Published Online: March 11, 1998

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Talk show turmoil

Using taxpayers' money to open the world of television to deaf and hearing-impaired people is all well and good. But "The Jerry Springer Show"? That's going way too far, two angry senators told Secretary of Education Richard W. Riley last week.

Sens. Daniel R. Coats, R-Ind., and Joseph I. Lieberman, D-Conn., wrote to the secretary expressing their "outrage" over a grant program that helps provide closed captions on the outlandish--and extremely popular--daytime talk show.

The program, the senators wrote, "is the closest thing to pornography on broadcast television."

They were reacting to a Feb. 25 Education Week article about the $20 million grant program, which provides a wide range of services designed to give people with disabilities access to cultural and educational materials. The article noted that "The Jerry Springer Show" is one of many shows with captioning financed by Department of Education grants. ("Captions Open Window on Culture, Learning," Feb. 25, 1997.)

At a Senate subcommittee hearing last Thursday, Mr. Riley was asked about the complaints.

"We try not to pick programs"to caption, Mr. Riley responded. "I would be very careful in telling deaf and hard-of-hearing people what they want to see." He added that he had not seen, nor did he care to see, the talk show.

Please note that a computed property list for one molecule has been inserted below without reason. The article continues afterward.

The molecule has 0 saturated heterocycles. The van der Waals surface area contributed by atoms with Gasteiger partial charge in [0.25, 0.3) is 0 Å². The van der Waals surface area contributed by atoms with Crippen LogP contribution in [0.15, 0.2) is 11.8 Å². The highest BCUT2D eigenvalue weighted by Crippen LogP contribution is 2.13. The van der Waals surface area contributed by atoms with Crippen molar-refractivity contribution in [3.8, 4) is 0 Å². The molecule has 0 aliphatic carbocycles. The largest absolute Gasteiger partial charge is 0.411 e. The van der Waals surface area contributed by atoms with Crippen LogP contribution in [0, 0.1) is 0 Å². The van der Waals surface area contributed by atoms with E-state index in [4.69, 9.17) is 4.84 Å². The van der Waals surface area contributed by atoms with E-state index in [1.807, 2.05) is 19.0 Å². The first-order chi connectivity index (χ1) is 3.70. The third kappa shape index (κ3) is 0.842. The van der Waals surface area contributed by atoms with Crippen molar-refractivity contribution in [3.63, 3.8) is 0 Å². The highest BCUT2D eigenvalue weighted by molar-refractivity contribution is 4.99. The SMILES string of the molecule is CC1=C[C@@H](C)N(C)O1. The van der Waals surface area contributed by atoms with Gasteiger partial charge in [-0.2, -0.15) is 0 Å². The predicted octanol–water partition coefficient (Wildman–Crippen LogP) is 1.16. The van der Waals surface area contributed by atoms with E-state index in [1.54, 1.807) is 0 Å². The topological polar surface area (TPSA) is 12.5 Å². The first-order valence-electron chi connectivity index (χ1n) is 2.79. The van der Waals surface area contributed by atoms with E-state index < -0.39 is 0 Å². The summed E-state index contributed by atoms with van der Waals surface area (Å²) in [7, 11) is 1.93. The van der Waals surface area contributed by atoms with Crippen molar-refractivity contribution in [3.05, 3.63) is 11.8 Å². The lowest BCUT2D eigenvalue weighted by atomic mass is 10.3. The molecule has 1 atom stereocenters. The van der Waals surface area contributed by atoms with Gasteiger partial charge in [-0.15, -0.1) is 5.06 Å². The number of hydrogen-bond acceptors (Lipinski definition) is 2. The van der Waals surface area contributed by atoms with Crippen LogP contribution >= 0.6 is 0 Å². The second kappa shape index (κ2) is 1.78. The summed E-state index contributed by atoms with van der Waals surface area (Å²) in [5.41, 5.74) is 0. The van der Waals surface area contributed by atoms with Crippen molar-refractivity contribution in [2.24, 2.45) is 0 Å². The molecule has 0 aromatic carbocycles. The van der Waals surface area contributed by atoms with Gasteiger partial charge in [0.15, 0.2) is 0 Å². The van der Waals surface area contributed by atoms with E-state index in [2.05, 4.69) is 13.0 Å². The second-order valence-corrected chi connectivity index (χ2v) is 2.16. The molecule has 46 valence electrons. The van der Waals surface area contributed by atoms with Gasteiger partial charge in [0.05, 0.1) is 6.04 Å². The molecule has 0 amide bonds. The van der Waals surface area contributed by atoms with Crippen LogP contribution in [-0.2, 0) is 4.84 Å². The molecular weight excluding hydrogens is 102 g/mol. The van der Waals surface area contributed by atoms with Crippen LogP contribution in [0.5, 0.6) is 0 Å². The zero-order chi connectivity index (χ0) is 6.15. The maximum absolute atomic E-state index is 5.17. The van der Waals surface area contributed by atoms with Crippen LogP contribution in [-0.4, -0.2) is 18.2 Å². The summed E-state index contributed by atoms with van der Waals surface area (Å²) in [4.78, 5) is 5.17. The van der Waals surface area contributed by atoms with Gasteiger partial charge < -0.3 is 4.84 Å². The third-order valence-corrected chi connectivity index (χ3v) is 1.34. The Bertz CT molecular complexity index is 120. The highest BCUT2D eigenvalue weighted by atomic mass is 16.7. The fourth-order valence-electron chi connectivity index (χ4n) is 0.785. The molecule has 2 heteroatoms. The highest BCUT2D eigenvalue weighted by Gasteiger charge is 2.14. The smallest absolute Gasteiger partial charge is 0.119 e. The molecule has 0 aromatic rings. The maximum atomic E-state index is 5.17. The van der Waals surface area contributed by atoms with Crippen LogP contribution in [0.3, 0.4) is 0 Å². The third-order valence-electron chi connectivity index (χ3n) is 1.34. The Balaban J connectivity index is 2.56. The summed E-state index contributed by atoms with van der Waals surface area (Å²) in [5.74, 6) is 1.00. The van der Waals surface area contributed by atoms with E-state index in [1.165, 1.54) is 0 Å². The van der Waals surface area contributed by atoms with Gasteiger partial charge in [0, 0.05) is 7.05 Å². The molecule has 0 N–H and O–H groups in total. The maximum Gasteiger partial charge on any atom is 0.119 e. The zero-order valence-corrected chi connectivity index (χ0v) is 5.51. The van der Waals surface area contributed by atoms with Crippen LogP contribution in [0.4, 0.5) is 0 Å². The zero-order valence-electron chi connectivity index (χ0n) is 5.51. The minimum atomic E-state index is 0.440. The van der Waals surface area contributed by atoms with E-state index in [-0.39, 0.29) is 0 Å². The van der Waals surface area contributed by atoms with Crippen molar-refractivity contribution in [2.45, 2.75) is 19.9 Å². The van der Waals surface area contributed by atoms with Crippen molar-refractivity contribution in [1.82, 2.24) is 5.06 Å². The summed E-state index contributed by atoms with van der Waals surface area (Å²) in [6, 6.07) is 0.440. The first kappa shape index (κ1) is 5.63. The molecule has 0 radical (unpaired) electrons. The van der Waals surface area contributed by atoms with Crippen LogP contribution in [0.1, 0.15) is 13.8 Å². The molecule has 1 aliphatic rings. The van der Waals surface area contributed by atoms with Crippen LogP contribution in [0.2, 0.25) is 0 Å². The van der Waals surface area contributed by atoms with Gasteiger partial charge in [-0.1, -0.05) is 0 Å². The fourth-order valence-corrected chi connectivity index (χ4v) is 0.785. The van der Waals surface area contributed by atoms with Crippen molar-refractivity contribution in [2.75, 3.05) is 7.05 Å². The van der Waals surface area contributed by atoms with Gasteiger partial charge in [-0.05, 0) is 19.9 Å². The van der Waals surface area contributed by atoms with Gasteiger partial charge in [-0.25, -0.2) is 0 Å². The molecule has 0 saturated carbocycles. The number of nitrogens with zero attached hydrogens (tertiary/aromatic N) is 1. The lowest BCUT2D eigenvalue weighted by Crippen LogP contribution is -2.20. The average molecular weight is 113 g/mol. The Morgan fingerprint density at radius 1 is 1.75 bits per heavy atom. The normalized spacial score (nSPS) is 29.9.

Hopping mad

President Clinton's proposal for financing special education has left some congressional Republicans infuriated. And they're venting their feelings.

"There are going to be no new education programs from this administration [approved by Congress] until this administration lives up to its obligation to special-needs kids," Sen. Judd Gregg, R-N.H., declared during a Feb. 26 event in the Capitol. Mr. Gregg is the chief sponsor of a Senate measure that would boost special education funding by $10 billion by 2004.

The president's budget request for state grants under the Individuals with Disabilities Education Act calls for an increase of just half a percent, from $4.53 billion to $4.55 billion in fiscal 1999. According to GOP estimates for inflation and the number of new students classified as disabled, that would amount to at least a 2 percent loss for districts.

"We're not going to sleep until we get more funding for" special education, said Rep. Frank Riggs, the California Republican who heads the House K-12 education subcommittee.

--STEVEN DRUMMOND & JOETTA L. SACK

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